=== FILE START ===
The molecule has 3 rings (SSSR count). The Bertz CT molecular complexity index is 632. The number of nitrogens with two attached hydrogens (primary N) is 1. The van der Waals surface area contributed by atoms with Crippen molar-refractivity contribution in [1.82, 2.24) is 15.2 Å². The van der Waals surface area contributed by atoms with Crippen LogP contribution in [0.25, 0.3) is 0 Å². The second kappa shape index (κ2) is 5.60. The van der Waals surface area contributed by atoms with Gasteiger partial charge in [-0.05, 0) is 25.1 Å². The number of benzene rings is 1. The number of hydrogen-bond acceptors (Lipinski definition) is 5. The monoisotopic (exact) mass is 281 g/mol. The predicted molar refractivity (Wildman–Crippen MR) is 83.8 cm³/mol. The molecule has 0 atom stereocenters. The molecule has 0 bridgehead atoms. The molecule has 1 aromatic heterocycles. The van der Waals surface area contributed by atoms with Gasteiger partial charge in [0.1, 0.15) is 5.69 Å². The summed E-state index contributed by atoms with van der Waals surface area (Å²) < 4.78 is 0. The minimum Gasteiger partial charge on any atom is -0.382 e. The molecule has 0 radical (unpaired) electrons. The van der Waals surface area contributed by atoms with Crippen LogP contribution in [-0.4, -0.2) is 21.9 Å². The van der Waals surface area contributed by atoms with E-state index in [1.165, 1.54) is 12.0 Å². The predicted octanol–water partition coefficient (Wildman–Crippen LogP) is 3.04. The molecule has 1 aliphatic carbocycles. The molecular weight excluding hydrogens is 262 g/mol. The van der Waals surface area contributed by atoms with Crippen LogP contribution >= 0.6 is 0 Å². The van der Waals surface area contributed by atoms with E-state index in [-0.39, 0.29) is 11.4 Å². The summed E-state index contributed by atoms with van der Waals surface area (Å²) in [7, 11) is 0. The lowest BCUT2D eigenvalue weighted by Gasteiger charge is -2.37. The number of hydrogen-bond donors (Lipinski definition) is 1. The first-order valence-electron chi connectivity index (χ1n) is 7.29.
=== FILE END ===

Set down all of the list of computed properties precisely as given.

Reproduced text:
The molecule has 3 rings (SSSR count). The Bertz CT molecular complexity index is 632. The number of nitrogens with two attached hydrogens (primary N) is 1. The van der Waals surface area contributed by atoms with Crippen molar-refractivity contribution in [1.82, 2.24) is 15.2 Å². The van der Waals surface area contributed by atoms with Crippen LogP contribution in [0.25, 0.3) is 0 Å². The second kappa shape index (κ2) is 5.60. The van der Waals surface area contributed by atoms with Gasteiger partial charge in [-0.05, 0) is 25.1 Å². The number of benzene rings is 1. The number of hydrogen-bond acceptors (Lipinski definition) is 5. The monoisotopic (exact) mass is 281 g/mol. The predicted molar refractivity (Wildman–Crippen MR) is 83.8 cm³/mol. The molecule has 0 atom stereocenters. The molecule has 0 bridgehead atoms. The molecule has 1 aromatic heterocycles. The van der Waals surface area contributed by atoms with Gasteiger partial charge in [0.1, 0.15) is 5.69 Å². The summed E-state index contributed by atoms with van der Waals surface area (Å²) < 4.78 is 0. The minimum Gasteiger partial charge on any atom is -0.382 e. The molecule has 0 radical (unpaired) electrons. The van der Waals surface area contributed by atoms with Crippen LogP contribution in [-0.4, -0.2) is 21.9 Å². The van der Waals surface area contributed by atoms with E-state index in [1.165, 1.54) is 12.0 Å². The predicted octanol–water partition coefficient (Wildman–Crippen LogP) is 3.04. The molecule has 1 aliphatic carbocycles. The molecular weight excluding hydrogens is 262 g/mol. The van der Waals surface area contributed by atoms with Crippen LogP contribution >= 0.6 is 0 Å². The van der Waals surface area contributed by atoms with E-state index in [-0.39, 0.29) is 11.4 Å². The summed E-state index contributed by atoms with van der Waals surface area (Å²) in [7, 11) is 0. The lowest BCUT2D eigenvalue weighted by Gasteiger charge is -2.37. The number of hydrogen-bond donors (Lipinski definition) is 1. The first-order valence-electron chi connectivity index (χ1n) is 7.29.